Who's got two thumbs and a Secret Service-approved phone to tweet from? On arriving in Washington on Thursday ahead of his inauguration, Donald Trump has handed in his Android device in exchange for an unidentified locked-down phone, according to Associated Press. From a report: The phone comes with a new number that is known only to a limited number of people. This marks a big change for Trump, who's frequently on the line with friends, business contacts, reporters, foreign leaders and politicians. Barack Obama was the first president to use a mobile device approved by security agencies because of hacking concerns. Initially he had a heavily modified BlackBerry and later switched to another phone that had most features totally disabled. He was not known to use it for making or receiving calls, but it was one of few devices that had access to the @POTUS Twitter account.
An anonymous reader quotes a report from Reuters: A South Korean court on Thursday dismissed an arrest warrant against the head of Samsung Group, the country's largest conglomerate, amid a graft scandal that has led to the impeachment of President Park Geun-hye. But the reprieve for Jay Y. Lee, 48, may only be temporary, as the special prosecutor's office said it would pursue the case. Lee, who has led Samsung since his father, Lee Kun-hee, suffered a heart attack in 2014, was still likely to face the same charges of bribery, embezzlement and perjury, legal analysts said, even if he is not detained. The special prosecutor's office said it would be continuing its probe but had not decided whether to make another arrest warrant request, and the setback would not change its plans to investigate other conglomerates. Spokesman Lee Kyu-chul said the prosecution was unconvinced by the Samsung chief's argument that he was a victim of coercion due to pressure from Park. The office has accused Lee of paying multi-million dollar bribes to Park's confidant, Choi Soon-sil, the woman at the heart of the scandal, to win support from the National Pension Service for a controversial 2015 merger of two Samsung Group affiliates. The merger helped cement Lee's control over the smartphones-to-biopharmaceuticals business empire.
randomErr quotes a report from Reuters: London-based fintech firm Trading.co.uk is launching an app that will generate trading alerts for shares based on Donald Trump social media comments. Keeping one eye on the U.S. President-elect's personal Twitter feed has become a regular pastime for the fund managers and traders. Trump knocked several billion off the value of pharmaceutical stocks a week ago by saying they were "getting away with murder" with their prices. Comments earlier this week on China moved the dollar and a pair of December tweets sent the share prices of Lockheed Martin and Boeing spiraling lower. That plays to the growing group of technology startups that use computing power to process millions of messages posted online every day and generate early warnings on when shares are likely to move. Trading.co.uk chief Gareth Mann said the Trump signal generator used artificial intelligence technology to differentiate between tweets or other messages that, for example, just mention Boeing and those liable to move markets.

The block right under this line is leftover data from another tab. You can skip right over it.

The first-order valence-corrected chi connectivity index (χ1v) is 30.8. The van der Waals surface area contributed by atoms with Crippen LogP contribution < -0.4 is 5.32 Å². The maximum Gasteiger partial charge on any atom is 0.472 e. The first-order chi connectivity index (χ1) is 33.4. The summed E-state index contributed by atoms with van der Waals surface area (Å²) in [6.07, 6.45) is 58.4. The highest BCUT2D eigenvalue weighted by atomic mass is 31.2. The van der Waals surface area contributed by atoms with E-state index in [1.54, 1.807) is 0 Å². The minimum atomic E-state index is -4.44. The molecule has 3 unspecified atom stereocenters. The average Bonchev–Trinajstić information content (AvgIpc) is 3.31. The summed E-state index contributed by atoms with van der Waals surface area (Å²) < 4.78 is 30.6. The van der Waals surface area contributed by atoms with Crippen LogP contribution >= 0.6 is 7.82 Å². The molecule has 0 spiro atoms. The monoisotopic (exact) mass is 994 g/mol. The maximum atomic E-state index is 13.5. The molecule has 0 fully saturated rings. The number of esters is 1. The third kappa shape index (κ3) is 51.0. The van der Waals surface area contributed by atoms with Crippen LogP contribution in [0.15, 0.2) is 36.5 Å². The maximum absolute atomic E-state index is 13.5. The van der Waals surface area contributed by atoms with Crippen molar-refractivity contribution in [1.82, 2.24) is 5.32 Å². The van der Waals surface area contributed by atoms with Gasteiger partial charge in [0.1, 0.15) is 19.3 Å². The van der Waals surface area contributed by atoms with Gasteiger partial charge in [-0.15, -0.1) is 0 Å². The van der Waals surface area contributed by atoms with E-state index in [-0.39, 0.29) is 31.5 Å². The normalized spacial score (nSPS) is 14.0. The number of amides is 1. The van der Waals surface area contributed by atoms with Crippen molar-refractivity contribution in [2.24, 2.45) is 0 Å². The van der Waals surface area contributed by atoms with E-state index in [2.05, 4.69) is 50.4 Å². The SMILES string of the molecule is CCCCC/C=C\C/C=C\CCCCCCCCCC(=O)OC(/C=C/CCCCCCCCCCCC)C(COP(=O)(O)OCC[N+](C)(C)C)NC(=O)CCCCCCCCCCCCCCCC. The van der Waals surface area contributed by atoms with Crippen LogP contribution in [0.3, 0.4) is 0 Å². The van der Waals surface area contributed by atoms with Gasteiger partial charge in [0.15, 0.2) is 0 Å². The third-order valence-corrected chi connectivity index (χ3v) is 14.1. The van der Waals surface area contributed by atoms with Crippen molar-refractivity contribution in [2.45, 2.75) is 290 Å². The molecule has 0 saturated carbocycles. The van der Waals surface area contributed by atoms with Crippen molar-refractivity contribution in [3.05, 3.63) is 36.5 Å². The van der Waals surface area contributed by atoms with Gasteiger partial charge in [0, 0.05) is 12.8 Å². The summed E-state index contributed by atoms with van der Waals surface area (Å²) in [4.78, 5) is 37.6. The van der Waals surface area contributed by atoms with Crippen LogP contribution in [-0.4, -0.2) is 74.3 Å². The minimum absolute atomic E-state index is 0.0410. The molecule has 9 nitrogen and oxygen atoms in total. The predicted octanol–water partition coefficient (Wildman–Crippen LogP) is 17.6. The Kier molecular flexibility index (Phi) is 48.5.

mmell writes: Apparently, owning 700 acres of land in Hawaii isn't enough -- Mark Zuckerberg, founder of Facebook, has filed suit to force owners of several small parcels of land to sell to the highest bidder. The reason? These property owners are completely surrounded by Zuckerberg's land holdings and therefore have lawful easement to cross his property in order to get to theirs. Many of these land owners have held their land for generations, but seemingly Mr. Zuckerberg can not tolerate their presence so close to his private little slice of paradise. Landowners such as these came to own their land when their ancestors were "given" the land as Hawaiian natives. If successful in his "quiet title" court action, Mr. Zuckerberg will finally have his slice of Hawaii's beaches and tropical lands without having to deal with the pesky presence of neighbors who were on his land before he owned it. Who knew that Hawaiians were just another kind of Native Americans? CNBC reports: "The cases target a dozen small plots of so-called 'kuleana' lands that are inside the much larger property that Zuckerberg bought on Kauai. Kuleana lands are properties that were granted to native Hawaiians in the mid-1800. One suit, according to the Star-Advertiser, was filed against about 300 people who are descendants of an immigrant Portuguese sugar cane plantation worker who bought four parcels totaling two acres of land in 1894. One of that worker's great-grandchildren, Carlos Andrade, 72, lived on the property until recently, the paper said. But the retired university professor told the Star-Advertiser that he is helping Zuckerberg's case as a co-plaintiff in an effort to make sure the land is not surrendered to the county if no one in his extended clan steps up to take responsibility for paying property taxes on the plots."